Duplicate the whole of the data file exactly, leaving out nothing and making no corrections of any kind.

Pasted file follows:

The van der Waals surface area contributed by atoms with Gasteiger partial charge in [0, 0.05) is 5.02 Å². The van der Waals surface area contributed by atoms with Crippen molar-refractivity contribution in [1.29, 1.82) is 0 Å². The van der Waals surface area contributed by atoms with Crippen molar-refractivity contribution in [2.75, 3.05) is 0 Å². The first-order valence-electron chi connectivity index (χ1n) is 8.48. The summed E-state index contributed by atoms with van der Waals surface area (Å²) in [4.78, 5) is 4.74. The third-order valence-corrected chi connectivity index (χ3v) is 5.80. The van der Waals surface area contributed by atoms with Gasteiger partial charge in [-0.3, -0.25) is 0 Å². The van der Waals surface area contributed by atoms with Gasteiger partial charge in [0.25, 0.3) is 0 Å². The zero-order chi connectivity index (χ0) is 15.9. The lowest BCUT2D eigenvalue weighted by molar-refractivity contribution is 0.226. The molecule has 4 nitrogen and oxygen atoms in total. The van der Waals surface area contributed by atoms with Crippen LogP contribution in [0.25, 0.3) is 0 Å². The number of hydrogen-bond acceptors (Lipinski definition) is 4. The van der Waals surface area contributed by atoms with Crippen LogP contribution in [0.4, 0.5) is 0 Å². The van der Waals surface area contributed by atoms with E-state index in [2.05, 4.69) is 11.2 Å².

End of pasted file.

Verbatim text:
The van der Waals surface area contributed by atoms with Gasteiger partial charge in [0, 0.05) is 5.02 Å². The van der Waals surface area contributed by atoms with Crippen molar-refractivity contribution in [1.29, 1.82) is 0 Å². The van der Waals surface area contributed by atoms with Crippen molar-refractivity contribution in [2.75, 3.05) is 0 Å². The first-order valence-electron chi connectivity index (χ1n) is 8.48. The summed E-state index contributed by atoms with van der Waals surface area (Å²) in [4.78, 5) is 4.74. The third-order valence-corrected chi connectivity index (χ3v) is 5.80. The van der Waals surface area contributed by atoms with Gasteiger partial charge in [-0.3, -0.25) is 0 Å². The van der Waals surface area contributed by atoms with Gasteiger partial charge in [0.25, 0.3) is 0 Å². The zero-order chi connectivity index (χ0) is 15.9. The lowest BCUT2D eigenvalue weighted by molar-refractivity contribution is 0.226. The molecule has 4 nitrogen and oxygen atoms in total. The van der Waals surface area contributed by atoms with Crippen LogP contribution in [0.25, 0.3) is 0 Å². The number of hydrogen-bond acceptors (Lipinski definition) is 4. The van der Waals surface area contributed by atoms with Crippen LogP contribution in [0.4, 0.5) is 0 Å². The van der Waals surface area contributed by atoms with E-state index in [2.05, 4.69) is 11.2 Å².